The soundtrack is a Dolby Digital mono (from what I can tell) and works decently. Like the first film, nothing great, nothing bad...just there. If you're looking for something to give your speakers a good workout, you'd be better off taking them to a gym and placing them under a weight machine with a spotter, as this disc ain't gonna do it.
There are also some interesting behind-the-scenes footage including coverage on the make-up effects for Bride Of Re-Animator by the guys who did A Nightmare On Elm Street andEvil Dead 2:Dead By Dawn. Also there are rehearsals, outtakes (and deleted scenes), bloopers and cast interviews for your viewing pleasure. There are some good moments on this, but if you're are not a fan of the Re-Animator films it will probably be something you'll blow right through. I enjoyed it, yet I also enjoyed Problem Child 2, and that ain't saying much.
Finally, we have some conceptual drawings, promotional materials, photos and a prop gallery. Refer to last paragraph for my feelings on these extras.
When I think of Bride Of Re-Animator, I am reminded of a blurb I read somewhere in a review for Psycho II. It said (and I'm paraphrasing)..."...and compared to the original...oh, it could have been so much worse." Yes, Bride Of Re-Animator doesn't come as close to perfection as the original. but it does have some quirky qualities that make it worth seeing (and for me, even worth owning.)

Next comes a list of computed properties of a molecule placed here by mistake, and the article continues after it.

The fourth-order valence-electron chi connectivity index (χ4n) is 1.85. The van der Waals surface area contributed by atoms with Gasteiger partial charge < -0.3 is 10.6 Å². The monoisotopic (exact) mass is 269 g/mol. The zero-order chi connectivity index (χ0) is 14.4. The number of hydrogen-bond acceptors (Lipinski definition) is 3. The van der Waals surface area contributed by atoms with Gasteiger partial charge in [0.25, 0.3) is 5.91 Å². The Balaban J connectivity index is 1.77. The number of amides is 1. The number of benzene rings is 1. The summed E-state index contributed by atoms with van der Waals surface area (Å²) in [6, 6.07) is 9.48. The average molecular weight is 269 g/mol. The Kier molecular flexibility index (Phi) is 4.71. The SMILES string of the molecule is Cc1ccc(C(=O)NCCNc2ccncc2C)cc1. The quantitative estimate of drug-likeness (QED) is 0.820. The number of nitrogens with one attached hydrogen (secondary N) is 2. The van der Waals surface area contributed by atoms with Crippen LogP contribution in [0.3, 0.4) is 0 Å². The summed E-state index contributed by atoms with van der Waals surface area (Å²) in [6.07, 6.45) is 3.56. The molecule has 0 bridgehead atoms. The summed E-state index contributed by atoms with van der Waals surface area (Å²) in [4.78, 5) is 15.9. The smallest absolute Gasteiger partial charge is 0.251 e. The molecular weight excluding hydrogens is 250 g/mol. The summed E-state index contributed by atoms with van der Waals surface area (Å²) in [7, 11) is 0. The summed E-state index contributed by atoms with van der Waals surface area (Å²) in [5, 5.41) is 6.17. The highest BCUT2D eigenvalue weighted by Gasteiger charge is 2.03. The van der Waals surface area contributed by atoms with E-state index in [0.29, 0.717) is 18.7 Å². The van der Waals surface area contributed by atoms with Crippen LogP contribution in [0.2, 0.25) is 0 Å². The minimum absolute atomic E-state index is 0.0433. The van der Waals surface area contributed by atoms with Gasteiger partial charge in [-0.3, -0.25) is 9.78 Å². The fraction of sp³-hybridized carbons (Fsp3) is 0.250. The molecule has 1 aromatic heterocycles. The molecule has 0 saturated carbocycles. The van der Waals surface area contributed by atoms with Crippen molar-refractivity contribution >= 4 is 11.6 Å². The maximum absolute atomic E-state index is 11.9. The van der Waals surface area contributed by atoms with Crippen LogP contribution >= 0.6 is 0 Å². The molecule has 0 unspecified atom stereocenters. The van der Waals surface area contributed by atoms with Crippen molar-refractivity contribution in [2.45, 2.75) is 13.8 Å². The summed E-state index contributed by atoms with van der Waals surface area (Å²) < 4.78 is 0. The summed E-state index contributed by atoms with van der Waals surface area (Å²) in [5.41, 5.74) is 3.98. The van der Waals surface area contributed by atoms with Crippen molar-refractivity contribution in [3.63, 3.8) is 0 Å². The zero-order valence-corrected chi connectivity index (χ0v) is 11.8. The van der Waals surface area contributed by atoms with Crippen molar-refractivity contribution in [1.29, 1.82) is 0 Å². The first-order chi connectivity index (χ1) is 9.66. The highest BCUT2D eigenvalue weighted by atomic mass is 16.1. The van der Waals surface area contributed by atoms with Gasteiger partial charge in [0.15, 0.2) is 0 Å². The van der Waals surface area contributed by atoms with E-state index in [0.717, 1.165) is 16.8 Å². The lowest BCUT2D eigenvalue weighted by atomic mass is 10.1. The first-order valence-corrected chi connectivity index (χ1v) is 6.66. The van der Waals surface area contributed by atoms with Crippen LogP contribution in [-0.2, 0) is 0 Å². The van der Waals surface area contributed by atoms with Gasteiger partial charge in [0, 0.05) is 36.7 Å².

The picture quality on this DVD is below average on the unrated version, and the R-rated version does not fare much better. For a somewhat recent film (1989) it seems to me that they could have dug up a better print, or at least cleaned it up. It's not as bad as those ten zillion different DVD copies of Night Of The Living Dead that we see floating around the stores, but it could have been a much cleaner print. Very disappointing.
I hear that there might end up being a new Re-Animator film on the horizon. I think it's time to stop at number 2. Bride Of Re-Animator is a nice way to end a good storyline about re-animation and the no no's that go along with it. As for the DVD, I give it high marks for its supplements, but for the picture quality, as my Dad used to say "I'm not mad. I'm just disappointed."
Overall a good DVD with promise. Free on bail until it cleans up its act.
Review content copyright © 2000 Patrick Naugle; Site layout and review format copyright © 1998 - 2013 HipClick Designs LLC
Scales of Justice
* 1.85:1 Non-Anamorphic
* Full Frame
* Dolby Digital 1.0 Mono (English)
Running Time: 97 Minutes
Release Year: 1989
MPAA Rating: Not Rated
* Both R-rated and Unrated Versions of the Film
* Two Commentary Tracks
* Conceptual Drawings
* Prop Gallery
* Behind-The-Scenes Footage
* Bloopers, Outtakes and Deleted Scenes
* Promotional Materials
* Coverage on Make-Up Effects
* Photo Gallery